Israel’s Raid and Loss of an Ally

Hasan ÖZTÜRK
07 June 2010
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Historians will remember June 1, 2010 as a landmark in the Middle Eastern politics. As soon as the international news agencies announced the Israeli attack on the ships, Israeli government started censorship and the international community did not know exactly what happened that morning. Following the ultimatum of the Turkish Foreign Minister, Israel deported all the activists and we began to find out details of the incident from the eyewitnesses. Statements of both the President Gul and Prime Minister Erdogan show that this event is a turning point in Turkish – Israeli relations. Things are never going to be the same again. The near future is going to mark the break of Turkish – Israeli relations. 


Before getting into the discussion, in the light of the stories told by the activists who returned to Turkey, let us briefly remember the event. On May 31, 2010 before dawn, Israeli forces approached flotilla of ships carrying humanitarian aid to Gaza. The flotilla was in the international water, 72 nautical miles away from Israel. After the soldiers seized five of the six ships, they moved towards to the leading ship, Mavi Marmara, a Turkish ship. According to the witnesses, including the Knesset member Haneen Zuabi, Israeli soldiers opened fire before they got on the ship. Some of the activists on Mavi Marmara ship attacked and beat the Israeli soldiers who got on the ship and four of the soldiers were wounded. We wish that a group of people who came to Mediterranean Sea for humanitarian aid did not resort to violence at all, even for defensive purposes. Head of the Turkish Charity organization, IHH, (participant of the flotilla from Turkey) says that they gave up resistance because they did not want more activists to be killed. The activists were taken to Ashdod port with the ships. While the activists were under custody, following the ultimatum from Turkish Foreign Minister, Israel deported all activists except those seriously wounded.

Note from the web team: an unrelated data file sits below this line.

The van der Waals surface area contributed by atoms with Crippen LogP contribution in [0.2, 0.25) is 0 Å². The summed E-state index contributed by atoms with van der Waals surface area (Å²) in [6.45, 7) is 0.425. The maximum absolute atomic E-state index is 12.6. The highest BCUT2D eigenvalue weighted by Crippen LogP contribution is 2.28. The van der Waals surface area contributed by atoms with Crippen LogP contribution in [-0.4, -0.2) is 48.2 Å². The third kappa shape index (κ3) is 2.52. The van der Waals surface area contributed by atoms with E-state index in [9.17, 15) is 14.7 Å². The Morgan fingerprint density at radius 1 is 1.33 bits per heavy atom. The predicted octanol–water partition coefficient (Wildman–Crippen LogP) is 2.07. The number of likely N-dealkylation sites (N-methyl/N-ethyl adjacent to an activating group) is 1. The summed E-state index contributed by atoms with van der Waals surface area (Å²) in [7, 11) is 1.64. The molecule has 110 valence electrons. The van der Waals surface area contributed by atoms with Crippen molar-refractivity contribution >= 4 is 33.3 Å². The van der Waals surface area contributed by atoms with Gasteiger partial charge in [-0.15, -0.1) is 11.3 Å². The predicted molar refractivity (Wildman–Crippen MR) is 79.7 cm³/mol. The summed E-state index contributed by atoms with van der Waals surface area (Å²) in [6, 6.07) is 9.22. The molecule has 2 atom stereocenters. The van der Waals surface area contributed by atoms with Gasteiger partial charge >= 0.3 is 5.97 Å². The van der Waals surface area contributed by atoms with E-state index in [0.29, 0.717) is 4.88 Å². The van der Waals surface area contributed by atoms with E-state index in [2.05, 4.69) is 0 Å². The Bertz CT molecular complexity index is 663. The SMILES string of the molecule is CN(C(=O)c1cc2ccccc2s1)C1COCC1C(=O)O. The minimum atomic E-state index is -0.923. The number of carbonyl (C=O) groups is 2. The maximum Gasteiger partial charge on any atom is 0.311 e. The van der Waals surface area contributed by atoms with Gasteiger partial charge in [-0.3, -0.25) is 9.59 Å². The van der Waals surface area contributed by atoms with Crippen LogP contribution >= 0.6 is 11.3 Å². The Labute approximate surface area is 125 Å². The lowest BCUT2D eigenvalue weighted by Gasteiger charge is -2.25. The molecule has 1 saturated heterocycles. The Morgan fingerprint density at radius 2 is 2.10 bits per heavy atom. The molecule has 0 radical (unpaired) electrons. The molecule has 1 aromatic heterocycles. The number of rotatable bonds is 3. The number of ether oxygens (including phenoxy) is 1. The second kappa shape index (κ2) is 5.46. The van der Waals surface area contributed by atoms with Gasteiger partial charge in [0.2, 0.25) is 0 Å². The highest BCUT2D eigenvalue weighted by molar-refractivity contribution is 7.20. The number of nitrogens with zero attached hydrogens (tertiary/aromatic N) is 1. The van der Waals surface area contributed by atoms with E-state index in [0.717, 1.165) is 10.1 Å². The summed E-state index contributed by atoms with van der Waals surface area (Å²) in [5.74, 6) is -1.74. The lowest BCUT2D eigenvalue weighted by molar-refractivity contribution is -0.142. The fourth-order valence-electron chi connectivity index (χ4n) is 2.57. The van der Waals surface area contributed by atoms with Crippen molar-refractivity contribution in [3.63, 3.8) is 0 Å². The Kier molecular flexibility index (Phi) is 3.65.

Is Turkish government responsible for the flotilla’s attempt?
Israeli officials accuse Turkey of provoking Israel and argue that Turkish government could have stopped the flotilla before the ships set out. First of all, this is an international movement including people from several countries, including non-muslim nations. Turkey leg of the flotilla is organized by IHH (Humanitarian Relief Fund), which is a non-governmental, non-for-profit organization. Turkish government does not have the right to prevent its citizens from participating in international movements. If that was possible, the U.S could have prevented its own citizens from protesting G-8 meetings. Moreover, some members of parliaments from the ruling AKP wanted to join the flotilla but the Prime Minister did not approve, therefore they did not participate. 


Turkey did not provide any political or economic support to the flotilla. One may argue that the government approves the idea and the objective of the flotilla. It is true that Turkish Prime Minister harshly criticizes the Israeli blockade of Gaza. Both the U.N report and the Amnesty International report show that a great majority of the people in Gaza are in need of help. Even though Turkish government believes that the Gaza blockade is unjustifiable, it did not take a role in the organization of the flotilla project.  


Israel could have managed the crisis better
The first remarks of the Israeli officials show that the military raid on the aid ships was not premeditated. It seems that the raid was not well planned and discussed among the government members. The same day some Israeli cabinet members, journalists, and activists criticized their government for using excessive and unnecessary force. Many journalists wrote the same day that using military force to stop ships carrying humanitarian aid will damage Israel by making it look like a country which cannot even tolerate humanitarian aid to its enemy.